tfw you are a Republican incumbent president definitely winning an election
(Trump of course can still win the election and the unique circumstances of mail-in voting, the coronavirus pandemic, court curveballs and even militant activity, added to the president’s false accusations of fraud and eager sowing of chaos, have imbued the 2020 election with added uncertainty.)
For all the focus on the presidential race and the senate races, the election contests that have the most immediate impact on many people’s lives are down-ballot, at the state and local level.
Some of the most important races are to elect local sheriffs, prosecutors, and judges, who define the on-the-ground reality of the criminal justice system from Minneapolis to Ferguson to Philadelphia to Phoenix.
These elected officials collectively draw the line between innocence and guilt and decide who to charge, what to charge, and how to punish. They assert control in the street, shaping the ability of activists to demonstrate. They determine the culture of law enforcement and they are responsible for equality before the law.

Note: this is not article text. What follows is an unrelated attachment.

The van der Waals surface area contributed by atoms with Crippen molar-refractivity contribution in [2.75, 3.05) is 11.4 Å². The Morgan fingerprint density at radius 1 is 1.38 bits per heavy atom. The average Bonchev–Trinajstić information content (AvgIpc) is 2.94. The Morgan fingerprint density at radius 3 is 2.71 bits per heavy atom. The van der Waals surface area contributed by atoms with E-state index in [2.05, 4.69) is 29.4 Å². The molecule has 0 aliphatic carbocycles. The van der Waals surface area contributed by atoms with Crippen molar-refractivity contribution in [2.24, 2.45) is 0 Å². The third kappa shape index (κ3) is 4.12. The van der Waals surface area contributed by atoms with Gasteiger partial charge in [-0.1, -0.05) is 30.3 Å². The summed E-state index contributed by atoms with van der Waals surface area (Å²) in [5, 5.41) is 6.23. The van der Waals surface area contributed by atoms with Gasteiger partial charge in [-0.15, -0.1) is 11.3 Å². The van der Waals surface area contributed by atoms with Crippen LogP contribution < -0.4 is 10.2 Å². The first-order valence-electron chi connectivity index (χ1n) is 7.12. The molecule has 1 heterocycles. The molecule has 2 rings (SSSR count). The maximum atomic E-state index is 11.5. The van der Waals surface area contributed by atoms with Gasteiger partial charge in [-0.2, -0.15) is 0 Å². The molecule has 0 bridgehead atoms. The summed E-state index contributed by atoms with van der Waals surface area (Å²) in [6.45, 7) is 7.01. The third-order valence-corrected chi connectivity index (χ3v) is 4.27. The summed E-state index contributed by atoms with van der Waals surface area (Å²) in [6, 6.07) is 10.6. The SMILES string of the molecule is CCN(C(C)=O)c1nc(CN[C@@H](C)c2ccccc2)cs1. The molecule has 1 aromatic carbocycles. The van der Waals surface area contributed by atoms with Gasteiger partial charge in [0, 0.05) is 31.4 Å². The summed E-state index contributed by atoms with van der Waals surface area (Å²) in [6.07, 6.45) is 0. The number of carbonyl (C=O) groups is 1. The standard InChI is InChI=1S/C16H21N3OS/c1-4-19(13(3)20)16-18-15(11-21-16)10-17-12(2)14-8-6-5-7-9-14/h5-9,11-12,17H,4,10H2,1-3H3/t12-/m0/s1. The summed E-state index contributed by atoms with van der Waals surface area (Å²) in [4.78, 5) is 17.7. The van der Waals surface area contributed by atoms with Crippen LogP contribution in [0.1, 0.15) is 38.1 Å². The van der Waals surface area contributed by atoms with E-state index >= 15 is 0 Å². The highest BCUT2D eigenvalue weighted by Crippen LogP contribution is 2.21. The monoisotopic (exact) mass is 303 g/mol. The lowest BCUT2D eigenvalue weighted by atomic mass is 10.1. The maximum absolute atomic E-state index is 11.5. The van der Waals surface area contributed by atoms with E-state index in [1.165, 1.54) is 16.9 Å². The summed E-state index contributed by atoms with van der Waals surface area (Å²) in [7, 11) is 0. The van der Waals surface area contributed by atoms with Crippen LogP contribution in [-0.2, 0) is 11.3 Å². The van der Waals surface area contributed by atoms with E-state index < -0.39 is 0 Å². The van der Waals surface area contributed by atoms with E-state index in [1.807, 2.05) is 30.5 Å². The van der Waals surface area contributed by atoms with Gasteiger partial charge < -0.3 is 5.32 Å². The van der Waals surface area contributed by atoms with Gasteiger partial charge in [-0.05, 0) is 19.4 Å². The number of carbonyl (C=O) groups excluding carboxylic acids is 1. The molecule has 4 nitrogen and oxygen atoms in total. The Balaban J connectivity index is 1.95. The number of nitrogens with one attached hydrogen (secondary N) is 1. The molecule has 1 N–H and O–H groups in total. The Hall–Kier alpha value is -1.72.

In a boon to voters, The Appeal website and their political report editor Daniel Nichanian are tracking these races across the country and building tools to help people zero in on the most important local elections and ballot initiatives.
Check it out:
Colorado voters are taking up a wolf reintroduction initiative that would fill in a crucial missing piece of the iconic animal’s historic territorial range, the Associated Press reports. Gray wolves have rebounded in parts of the American West with remarkable speed following their reintroduction 25 years ago, now numbering more than 2,000 animals in 300+ packs. Here’s AP:
the 2020 election offers an opportunity to jumpstart the wolf’s expansion southward into the heart of the Rocky Mountains. A Colorado ballot initiative would reintroduce wolves on the state’s Western Slope. It comes after the Trump administration on Thursday lifted protections for wolves across most of the U.S., including Colorado, putting their future in the hands of state wildlife agencies.
The Colorado effort, if successful, could fill a significant gap in the species’ historical range, creating a bridge between the Northern Rockies gray wolves and a small Mexican gray wolf population in Arizona and New Mexico.
“Colorado is the mother lode, the final piece,” said Mike Phillips, who led the Yellowstone reintroduction project and now serves in the Montana Senate.
Here is Susan Collins, the endangered Republican senator from Maine, finding three different ways not to answer the Donald Trump question. Her tacit campaign pitch is that Republicans need to hold the senate to check a Joe Biden presidency. Senate majority leader Mitch McConnell probably gave Collins a green light to vote against Amy Coney Barrett – he did not need her vote, and a majority of Mainers told pollsters they objected to Barrett’s hasty installation.
Tons of people continue to vote early in Houston, the crown jewel of Texas. (?)